1. Substitute plastic utensils for silverware.
2. Play music selected by the hospital’s music therapists.
3. Permit patients at the highest privilege levels to leave the dining room after eating.
4. Open the main courtyard and gym during meals.
5. Train food service workers in therapeutic communication.
The results: One year after implementation, aggressive incidents in the dining room were reduced by 40%, assaults using silverware were eliminated, and a total of 70 nursing staff hours a day were saved by eliminating silverware control procedures in the dining rooms.
"Before, we had to count the silverware before the patients left, and if any pieces were missing, we had to do this elaborate shakedown," Love says. "This was a tedious, time-consuming process, and for mentally ill patients that have a low frustration tolerance anyway, it was an institutional provocation."
Other approaches to reducing violence have been to eliminate the top three items used as weapons, work with the patient government, and develop an easy-access card system that allows a staff member to see patterns of violence of a particular patient at a glance. Special incident reports are down 63%, injuries are down 67%, and weapon attacks are down 83%, Love says.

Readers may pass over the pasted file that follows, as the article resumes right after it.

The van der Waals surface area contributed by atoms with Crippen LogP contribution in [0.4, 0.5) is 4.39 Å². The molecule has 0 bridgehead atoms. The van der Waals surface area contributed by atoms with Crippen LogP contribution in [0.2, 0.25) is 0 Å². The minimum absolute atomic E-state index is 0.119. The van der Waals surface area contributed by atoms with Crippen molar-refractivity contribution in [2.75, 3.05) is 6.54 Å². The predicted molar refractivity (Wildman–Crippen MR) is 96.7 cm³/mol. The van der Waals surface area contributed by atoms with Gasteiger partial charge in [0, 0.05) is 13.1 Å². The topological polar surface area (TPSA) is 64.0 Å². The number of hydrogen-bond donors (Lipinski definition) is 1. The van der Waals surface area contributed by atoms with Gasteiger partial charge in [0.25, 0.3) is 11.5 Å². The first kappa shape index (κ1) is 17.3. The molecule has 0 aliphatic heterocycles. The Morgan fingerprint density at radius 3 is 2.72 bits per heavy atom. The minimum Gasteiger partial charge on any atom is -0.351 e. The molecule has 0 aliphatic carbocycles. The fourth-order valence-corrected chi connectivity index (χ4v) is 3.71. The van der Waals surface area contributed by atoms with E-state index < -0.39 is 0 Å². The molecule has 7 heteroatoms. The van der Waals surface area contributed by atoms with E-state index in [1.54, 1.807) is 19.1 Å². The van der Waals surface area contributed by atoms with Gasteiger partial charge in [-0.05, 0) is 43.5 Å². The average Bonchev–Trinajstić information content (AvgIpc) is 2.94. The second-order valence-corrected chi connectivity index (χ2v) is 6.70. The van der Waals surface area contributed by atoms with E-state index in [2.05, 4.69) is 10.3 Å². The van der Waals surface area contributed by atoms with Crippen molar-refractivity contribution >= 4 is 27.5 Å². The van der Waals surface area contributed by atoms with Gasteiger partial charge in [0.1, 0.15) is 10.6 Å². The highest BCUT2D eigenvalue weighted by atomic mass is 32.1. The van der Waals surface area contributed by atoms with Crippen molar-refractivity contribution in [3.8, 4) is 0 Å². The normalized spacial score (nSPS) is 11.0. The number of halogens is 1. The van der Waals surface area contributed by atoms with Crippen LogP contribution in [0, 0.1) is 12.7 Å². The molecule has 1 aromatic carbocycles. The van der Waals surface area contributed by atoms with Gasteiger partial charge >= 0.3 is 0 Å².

"Our administrators have been visionary in that even though they weren’t required to by external reviewers, they have been very aggressive in looking at trends and patterns of violence in our hospital," Love says. "Violence hasn’t traditionally been looked at as an occupational health hazard in psychiatric settings and in hospitals in general. But in the last five to seven years, external reviewers like OSHA have been paying more attention to violence."
At Susquehanna Lutheran Village, the award-winning quality improvement project got started in a similar way to Atascadero’s. The nursing home received a letter in 1995 from the Pennsylvania Department of Health alerting them that Pennsylvania had the second highest restraint usage percentage in the country. Data from the state showed that the national average for restraint usage was slightly higher than 20%. Further study showed that at Susquehanna, 65% of the patients were being restrained on a daily basis through such methods as bedside rails and waist and chest restraints, says Linda Lesher, LPN, continuous quality improvement coordinator.
Now, the facility is entirely restraint-free and has a staff turnover rate of 19%, compared to the national average of 40%. Complaints regarding care issues have dropped, more patients are being discharged to home, and the use of psychoactive medications has dropped from 36% to 15%.